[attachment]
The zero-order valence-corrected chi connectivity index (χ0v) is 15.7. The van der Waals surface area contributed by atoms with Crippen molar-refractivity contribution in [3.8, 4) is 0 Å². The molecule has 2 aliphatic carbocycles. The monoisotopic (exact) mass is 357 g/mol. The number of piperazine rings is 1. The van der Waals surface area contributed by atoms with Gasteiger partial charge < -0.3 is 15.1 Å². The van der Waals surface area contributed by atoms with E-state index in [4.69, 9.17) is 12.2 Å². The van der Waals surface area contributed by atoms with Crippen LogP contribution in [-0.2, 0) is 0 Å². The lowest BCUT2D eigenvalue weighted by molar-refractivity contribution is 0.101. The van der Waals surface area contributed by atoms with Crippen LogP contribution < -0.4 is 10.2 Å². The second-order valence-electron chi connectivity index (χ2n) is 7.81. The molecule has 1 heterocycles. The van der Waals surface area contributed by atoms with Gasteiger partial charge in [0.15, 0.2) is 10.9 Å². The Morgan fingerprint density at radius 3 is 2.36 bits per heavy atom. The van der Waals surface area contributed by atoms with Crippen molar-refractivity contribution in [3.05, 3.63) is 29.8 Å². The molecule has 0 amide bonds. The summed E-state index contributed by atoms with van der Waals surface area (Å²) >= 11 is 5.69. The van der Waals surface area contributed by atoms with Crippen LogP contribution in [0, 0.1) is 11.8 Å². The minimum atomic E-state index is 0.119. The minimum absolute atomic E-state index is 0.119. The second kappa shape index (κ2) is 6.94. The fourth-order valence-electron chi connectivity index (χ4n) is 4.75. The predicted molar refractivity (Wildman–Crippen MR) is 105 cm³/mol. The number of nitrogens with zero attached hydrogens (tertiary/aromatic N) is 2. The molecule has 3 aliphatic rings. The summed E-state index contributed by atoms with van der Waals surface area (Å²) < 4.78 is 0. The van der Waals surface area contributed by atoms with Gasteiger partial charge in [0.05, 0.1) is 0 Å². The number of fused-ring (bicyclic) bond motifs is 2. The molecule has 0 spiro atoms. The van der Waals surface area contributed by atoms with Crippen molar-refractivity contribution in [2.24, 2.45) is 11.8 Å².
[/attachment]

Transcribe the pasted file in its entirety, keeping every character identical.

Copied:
The zero-order valence-corrected chi connectivity index (χ0v) is 15.7. The van der Waals surface area contributed by atoms with Crippen molar-refractivity contribution in [3.8, 4) is 0 Å². The molecule has 2 aliphatic carbocycles. The monoisotopic (exact) mass is 357 g/mol. The number of piperazine rings is 1. The van der Waals surface area contributed by atoms with Gasteiger partial charge < -0.3 is 15.1 Å². The van der Waals surface area contributed by atoms with E-state index in [4.69, 9.17) is 12.2 Å². The van der Waals surface area contributed by atoms with Crippen LogP contribution in [-0.2, 0) is 0 Å². The lowest BCUT2D eigenvalue weighted by molar-refractivity contribution is 0.101. The van der Waals surface area contributed by atoms with Crippen LogP contribution < -0.4 is 10.2 Å². The second-order valence-electron chi connectivity index (χ2n) is 7.81. The molecule has 1 heterocycles. The van der Waals surface area contributed by atoms with Gasteiger partial charge in [0.15, 0.2) is 10.9 Å². The Morgan fingerprint density at radius 3 is 2.36 bits per heavy atom. The van der Waals surface area contributed by atoms with Crippen molar-refractivity contribution in [3.05, 3.63) is 29.8 Å². The molecule has 0 amide bonds. The summed E-state index contributed by atoms with van der Waals surface area (Å²) >= 11 is 5.69. The van der Waals surface area contributed by atoms with Crippen LogP contribution in [0, 0.1) is 11.8 Å². The minimum atomic E-state index is 0.119. The minimum absolute atomic E-state index is 0.119. The second kappa shape index (κ2) is 6.94. The fourth-order valence-electron chi connectivity index (χ4n) is 4.75. The predicted molar refractivity (Wildman–Crippen MR) is 105 cm³/mol. The number of nitrogens with zero attached hydrogens (tertiary/aromatic N) is 2. The molecule has 3 aliphatic rings. The summed E-state index contributed by atoms with van der Waals surface area (Å²) < 4.78 is 0. The van der Waals surface area contributed by atoms with Gasteiger partial charge in [0.05, 0.1) is 0 Å². The number of fused-ring (bicyclic) bond motifs is 2. The molecule has 0 spiro atoms. The van der Waals surface area contributed by atoms with Crippen molar-refractivity contribution in [2.24, 2.45) is 11.8 Å².